(Corrects company name to Wah Seong from Wah Soeng in headline, story)
BRAZZAVILLE May 31 (Reuters) - Malaysian diversified group Wah Seong Berhad plans to invest $744 million to develop a palm oil agro-industrial complex including a 180,000-hectare palm plantation in the Republic of Congo, the country's agriculture minister said.
The investment through the group's ATAMA Plantation subsidiary will, when completed, create the largest palm oil project in the Congo basin area and propel Kuala Lumpur-listed Wah Seong to the top of the global palm producers.
"About $744 million will be invested in the first ten years," Rigobert Maboundou said on Thursday during a ceremony at the future site of the project around 800 km (500 miles) north of the capital Brazzaville.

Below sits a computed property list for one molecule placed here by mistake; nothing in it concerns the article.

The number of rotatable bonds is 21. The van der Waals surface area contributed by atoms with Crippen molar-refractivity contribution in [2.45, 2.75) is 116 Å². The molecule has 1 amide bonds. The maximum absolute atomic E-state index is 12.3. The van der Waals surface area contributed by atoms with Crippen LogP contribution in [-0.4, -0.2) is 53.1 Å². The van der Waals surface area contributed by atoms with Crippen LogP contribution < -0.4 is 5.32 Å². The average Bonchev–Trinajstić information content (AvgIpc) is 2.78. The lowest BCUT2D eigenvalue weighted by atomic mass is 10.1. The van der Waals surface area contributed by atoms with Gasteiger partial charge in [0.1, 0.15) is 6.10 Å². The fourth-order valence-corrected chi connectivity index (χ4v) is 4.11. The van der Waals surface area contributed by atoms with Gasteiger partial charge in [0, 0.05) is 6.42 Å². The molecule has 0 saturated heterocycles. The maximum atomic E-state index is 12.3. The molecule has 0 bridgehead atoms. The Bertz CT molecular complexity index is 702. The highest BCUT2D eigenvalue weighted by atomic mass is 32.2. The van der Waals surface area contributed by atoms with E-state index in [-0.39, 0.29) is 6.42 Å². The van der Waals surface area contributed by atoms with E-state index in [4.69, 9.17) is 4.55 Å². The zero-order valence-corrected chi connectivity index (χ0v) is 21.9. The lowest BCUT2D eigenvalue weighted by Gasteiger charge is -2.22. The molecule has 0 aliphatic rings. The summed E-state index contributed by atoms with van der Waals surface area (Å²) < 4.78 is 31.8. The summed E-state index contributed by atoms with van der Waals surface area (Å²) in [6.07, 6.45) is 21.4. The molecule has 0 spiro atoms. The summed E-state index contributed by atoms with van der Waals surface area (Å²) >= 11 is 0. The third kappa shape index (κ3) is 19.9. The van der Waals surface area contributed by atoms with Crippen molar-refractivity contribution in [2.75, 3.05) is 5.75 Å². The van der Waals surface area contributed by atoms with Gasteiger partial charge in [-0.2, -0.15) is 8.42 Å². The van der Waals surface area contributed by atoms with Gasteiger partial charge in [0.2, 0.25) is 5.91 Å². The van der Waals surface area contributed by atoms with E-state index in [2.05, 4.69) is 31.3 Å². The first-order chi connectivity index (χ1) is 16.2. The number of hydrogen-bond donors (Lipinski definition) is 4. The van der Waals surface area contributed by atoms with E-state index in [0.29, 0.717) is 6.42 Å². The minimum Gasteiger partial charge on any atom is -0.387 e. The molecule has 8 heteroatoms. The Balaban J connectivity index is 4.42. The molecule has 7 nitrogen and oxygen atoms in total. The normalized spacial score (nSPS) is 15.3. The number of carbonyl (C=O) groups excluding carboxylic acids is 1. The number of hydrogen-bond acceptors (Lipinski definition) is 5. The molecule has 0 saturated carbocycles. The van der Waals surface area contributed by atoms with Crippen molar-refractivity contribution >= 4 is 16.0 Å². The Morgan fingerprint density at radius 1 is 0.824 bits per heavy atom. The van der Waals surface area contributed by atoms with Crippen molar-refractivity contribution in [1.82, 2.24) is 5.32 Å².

Construction of the palm oil transformation units will begin next year and production will kick off in 2017, Leong Kian Ming, ATAMA's chief executive officer, said during the ceremony.
"From 140,000 tonnes, production will rise to 720,000 tonnes per year at its peak," Kian Ming said.
Global demand for palm oil, which is growing by about 9 percent annually, has spurred investments in the sector, with several major Asian producers seeking new land for plantations in Africa.
Singaporean commodities trading giant Olam plans to develop 130,000 hectares for palm oil in Congo's neighbour Gabon, while Malaysia's Sime Darby has a 220,000-hectare concession in Liberia.
The palm developments have however raised concerns from environmental and conservation groups who say companies do not take into consideration the impact of projects on wildlife and the livelihoods of populations near the plantations.
Herakles, a company owned by New York venture capital firm Herakles Capital, has suspended work on its giant 60,000-hectare palm oil plantation in Cameroon after protests by environmental groups and villagers. (Reporting by Christian Tsoumou; writing by Bate Felix; editing by Joe Bavier and Keiron Henderson)